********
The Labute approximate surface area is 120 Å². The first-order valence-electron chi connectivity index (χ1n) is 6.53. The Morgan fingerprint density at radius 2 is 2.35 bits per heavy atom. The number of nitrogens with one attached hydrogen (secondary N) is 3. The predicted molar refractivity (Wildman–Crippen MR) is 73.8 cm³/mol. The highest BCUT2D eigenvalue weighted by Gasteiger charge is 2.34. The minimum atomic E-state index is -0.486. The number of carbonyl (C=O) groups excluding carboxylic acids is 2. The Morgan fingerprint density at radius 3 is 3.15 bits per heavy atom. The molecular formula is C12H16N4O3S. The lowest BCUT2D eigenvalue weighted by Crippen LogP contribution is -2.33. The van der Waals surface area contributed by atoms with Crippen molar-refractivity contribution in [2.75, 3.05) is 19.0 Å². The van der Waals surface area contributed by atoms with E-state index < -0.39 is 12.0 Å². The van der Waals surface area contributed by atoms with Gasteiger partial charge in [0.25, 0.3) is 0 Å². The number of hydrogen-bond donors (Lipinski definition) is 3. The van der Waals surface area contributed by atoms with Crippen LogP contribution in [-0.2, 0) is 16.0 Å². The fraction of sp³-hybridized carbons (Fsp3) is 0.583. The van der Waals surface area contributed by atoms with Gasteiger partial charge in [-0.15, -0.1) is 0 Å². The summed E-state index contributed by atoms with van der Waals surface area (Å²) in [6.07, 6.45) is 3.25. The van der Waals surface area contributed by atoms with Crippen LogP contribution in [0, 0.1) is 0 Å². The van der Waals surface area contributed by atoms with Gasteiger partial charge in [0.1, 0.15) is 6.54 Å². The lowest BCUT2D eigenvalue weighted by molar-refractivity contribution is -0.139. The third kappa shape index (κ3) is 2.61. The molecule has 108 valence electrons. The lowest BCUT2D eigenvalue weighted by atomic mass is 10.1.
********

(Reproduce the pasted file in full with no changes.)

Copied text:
The Labute approximate surface area is 120 Å². The first-order valence-electron chi connectivity index (χ1n) is 6.53. The Morgan fingerprint density at radius 2 is 2.35 bits per heavy atom. The number of nitrogens with one attached hydrogen (secondary N) is 3. The predicted molar refractivity (Wildman–Crippen MR) is 73.8 cm³/mol. The highest BCUT2D eigenvalue weighted by Gasteiger charge is 2.34. The minimum atomic E-state index is -0.486. The number of carbonyl (C=O) groups excluding carboxylic acids is 2. The Morgan fingerprint density at radius 3 is 3.15 bits per heavy atom. The molecular formula is C12H16N4O3S. The lowest BCUT2D eigenvalue weighted by Crippen LogP contribution is -2.33. The van der Waals surface area contributed by atoms with Crippen molar-refractivity contribution in [2.75, 3.05) is 19.0 Å². The van der Waals surface area contributed by atoms with E-state index < -0.39 is 12.0 Å². The van der Waals surface area contributed by atoms with Gasteiger partial charge in [0.25, 0.3) is 0 Å². The number of hydrogen-bond donors (Lipinski definition) is 3. The van der Waals surface area contributed by atoms with Crippen LogP contribution in [-0.2, 0) is 16.0 Å². The fraction of sp³-hybridized carbons (Fsp3) is 0.583. The van der Waals surface area contributed by atoms with Gasteiger partial charge in [-0.15, -0.1) is 0 Å². The summed E-state index contributed by atoms with van der Waals surface area (Å²) in [6.07, 6.45) is 3.25. The van der Waals surface area contributed by atoms with Crippen LogP contribution in [0, 0.1) is 0 Å². The van der Waals surface area contributed by atoms with Gasteiger partial charge in [0.1, 0.15) is 6.54 Å². The lowest BCUT2D eigenvalue weighted by molar-refractivity contribution is -0.139. The third kappa shape index (κ3) is 2.61. The molecule has 108 valence electrons. The lowest BCUT2D eigenvalue weighted by atomic mass is 10.1.